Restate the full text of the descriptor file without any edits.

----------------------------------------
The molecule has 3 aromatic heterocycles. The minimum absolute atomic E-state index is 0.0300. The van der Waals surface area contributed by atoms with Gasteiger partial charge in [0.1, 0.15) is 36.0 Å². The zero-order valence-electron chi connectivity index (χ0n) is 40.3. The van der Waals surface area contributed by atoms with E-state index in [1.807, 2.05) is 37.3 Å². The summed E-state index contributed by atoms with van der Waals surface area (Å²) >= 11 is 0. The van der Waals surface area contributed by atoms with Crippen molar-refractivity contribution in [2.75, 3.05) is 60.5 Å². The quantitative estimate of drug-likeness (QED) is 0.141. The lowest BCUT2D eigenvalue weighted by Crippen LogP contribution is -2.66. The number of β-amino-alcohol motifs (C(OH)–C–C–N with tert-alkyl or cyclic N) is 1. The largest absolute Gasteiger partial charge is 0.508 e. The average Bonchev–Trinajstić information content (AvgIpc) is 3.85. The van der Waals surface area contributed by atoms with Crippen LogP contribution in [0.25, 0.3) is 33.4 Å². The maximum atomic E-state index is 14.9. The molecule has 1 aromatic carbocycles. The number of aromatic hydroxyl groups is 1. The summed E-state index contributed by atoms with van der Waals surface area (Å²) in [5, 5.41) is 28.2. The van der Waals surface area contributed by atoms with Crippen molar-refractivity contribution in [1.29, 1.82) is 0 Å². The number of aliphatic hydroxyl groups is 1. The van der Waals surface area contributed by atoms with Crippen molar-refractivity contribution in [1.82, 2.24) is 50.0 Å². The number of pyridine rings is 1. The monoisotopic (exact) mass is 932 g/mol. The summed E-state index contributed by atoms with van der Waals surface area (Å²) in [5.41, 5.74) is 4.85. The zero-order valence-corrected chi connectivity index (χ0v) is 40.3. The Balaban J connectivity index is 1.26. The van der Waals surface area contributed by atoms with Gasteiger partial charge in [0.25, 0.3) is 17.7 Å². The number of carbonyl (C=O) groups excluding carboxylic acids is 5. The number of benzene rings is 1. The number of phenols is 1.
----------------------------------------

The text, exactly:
The molecule has 3 aromatic heterocycles. The minimum absolute atomic E-state index is 0.0300. The van der Waals surface area contributed by atoms with Gasteiger partial charge in [0.1, 0.15) is 36.0 Å². The zero-order valence-electron chi connectivity index (χ0n) is 40.3. The van der Waals surface area contributed by atoms with E-state index in [1.807, 2.05) is 37.3 Å². The summed E-state index contributed by atoms with van der Waals surface area (Å²) >= 11 is 0. The van der Waals surface area contributed by atoms with Crippen molar-refractivity contribution in [2.75, 3.05) is 60.5 Å². The quantitative estimate of drug-likeness (QED) is 0.141. The lowest BCUT2D eigenvalue weighted by Crippen LogP contribution is -2.66. The number of β-amino-alcohol motifs (C(OH)–C–C–N with tert-alkyl or cyclic N) is 1. The largest absolute Gasteiger partial charge is 0.508 e. The average Bonchev–Trinajstić information content (AvgIpc) is 3.85. The van der Waals surface area contributed by atoms with Crippen LogP contribution in [0.25, 0.3) is 33.4 Å². The maximum atomic E-state index is 14.9. The molecule has 1 aromatic carbocycles. The number of aromatic hydroxyl groups is 1. The summed E-state index contributed by atoms with van der Waals surface area (Å²) in [5, 5.41) is 28.2. The van der Waals surface area contributed by atoms with Crippen molar-refractivity contribution in [1.29, 1.82) is 0 Å². The number of aliphatic hydroxyl groups is 1. The van der Waals surface area contributed by atoms with Crippen molar-refractivity contribution in [1.82, 2.24) is 50.0 Å². The number of pyridine rings is 1. The monoisotopic (exact) mass is 932 g/mol. The summed E-state index contributed by atoms with van der Waals surface area (Å²) in [5.41, 5.74) is 4.85. The zero-order valence-corrected chi connectivity index (χ0v) is 40.3. The Balaban J connectivity index is 1.26. The van der Waals surface area contributed by atoms with Gasteiger partial charge in [0.25, 0.3) is 17.7 Å². The number of carbonyl (C=O) groups excluding carboxylic acids is 5. The number of benzene rings is 1. The number of phenols is 1.